In the second term I was asked to expand the Teaching Methodology class into two terms with the Grade Two students. The first term would contain the theory above, interspersed with some practice, and the second term would be entirely constituted by each student (30 in each class) standing on the platform and teaching a thirty minute-lesson about some grammatical point to a junior class, followed by 20 minutes of peer-evaluation. This has seemed to work quite well. At the end-of-term evaluation recently, the students were able to demonstrate their ability to think for themselves and form opinions about those aspects of the course which had proved useful, and those which had not.
This term, in addition to teaching Methodology to Grade Two students, I have, as I have already mentioned, taught Writing, and also Literature to Grade Three students. I have particularly enjoyed these two courses, the former because of the nature of the students in Class Four, and the latter, because I always enjoy teaching Literature. I find that my Chinese students are very willing to see things symbolically and metaphorically, which is a wonderful skill with which to explore poetry.

Next term I shall be teaching Methodology to all five Grade Two classes. This is a two-term course again, and then after completing that, I shall leave Guyuan Teachers College for good.


I am really enjoying my time at the college, because my colleagues and students have made me so very welcome. The college has a ten-year history of working with VSO, and this has meant that they are used to the strange ways of laowai! Notably, the dean has worked very hard to ensure my complete integration into college-life, so that there are times when I forget I am a laowai at all, and feel more like a citizen of China. In addition many of my colleagues and students invite me to their homes on a regular basis, and I feel accepted as a part of their community.
My linguistic ability continues to be poor, however. I really find Chinese such a difficult language. Although I can negotiate my way around a menu, or ask for directions and make myself understood in small things, I am still unable to hold a conversation of any length and depth with anyone! I put this down to two things: first, my own poor scholarship. I have not made the required effort to learn the language, as I am surrounded by people whose English is so good, that when I struggle to articulate something, they can anticipate me and say the meaning in English. Because I am lazy, I have not prevented them from doing this. Secondly, the language itself is unlike any I have studied before. My proficiency in a couple of European languages is sound, but Chinese isn’t like a Western language. In my ignorance, I thought the absence of gender and tenses, and the fact that verbs don’t conjugate, would make it an easy language to learn. How wrong I was! Sentence construction and the tones are far away from anything I have met before so that I still mistake the second tone for the third one at times, for example. Ah well, they say that practice makes perfect. In my opinion, a lot of practice might make me adequate – if I had a hundred years to do it in! And I haven’t even mentioned the writing! I recognise a few characters because I meet them so often in the street, but I can’t write at all. I doubt I will ever learn to write anything. How do you all manage it so skillfully? I wish I knew!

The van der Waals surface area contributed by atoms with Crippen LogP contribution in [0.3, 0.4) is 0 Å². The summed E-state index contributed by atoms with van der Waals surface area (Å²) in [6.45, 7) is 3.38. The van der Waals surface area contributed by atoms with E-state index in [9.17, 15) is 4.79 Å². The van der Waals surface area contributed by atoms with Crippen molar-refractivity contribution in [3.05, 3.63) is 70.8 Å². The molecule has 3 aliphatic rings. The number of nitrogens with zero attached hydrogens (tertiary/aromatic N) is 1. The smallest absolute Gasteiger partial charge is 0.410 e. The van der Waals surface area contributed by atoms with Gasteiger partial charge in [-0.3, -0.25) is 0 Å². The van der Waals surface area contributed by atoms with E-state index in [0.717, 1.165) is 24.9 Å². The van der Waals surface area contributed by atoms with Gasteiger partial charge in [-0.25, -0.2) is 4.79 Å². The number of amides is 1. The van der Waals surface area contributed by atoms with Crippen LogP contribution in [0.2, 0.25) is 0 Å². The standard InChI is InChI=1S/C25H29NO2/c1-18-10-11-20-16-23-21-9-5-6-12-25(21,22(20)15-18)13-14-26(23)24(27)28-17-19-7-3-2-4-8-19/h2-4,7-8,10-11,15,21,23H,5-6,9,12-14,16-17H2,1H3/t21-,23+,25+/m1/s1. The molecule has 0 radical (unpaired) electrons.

So, in conclusion, the best and the worst of my experiences in China? I’ll consider the worst first, because I want to end on an optimistic note. Well, I guess what I find the most difficult has to be the extent of the poverty in the area I am living in. Some of my students, for example, cannot afford sufficient food everyday and are often too tired to study in the afternoon, because of lack of nutrition. Everyday I see people living hand-to-mouth in circumstances, which shock me. I realise that China is developing fast. I just hope that the affluence of the east can be generated as quickly as possible in the west.
And the best? Well, that’s easy. It’s the people. Their kindness, their curiosity about new ideas and people, their generosity – that although they have so little themselves, they are always eager to share what they have with others. I love the children, so anxious and pleased to learn from a laowai. I think Chinese children are truly the most beautiful I have seen anywhere in the world as well, with their inquisitive and sweet faces. I love the way in which friends, colleagues, students, even strangers on the street, have made me so welcome and shown me such wonderful hospitality. VSO says that it is often the case that a volunteer will gain more than she gives in her placement. I think this is certainly true in my case as a teacher at Guyuan Teachers College.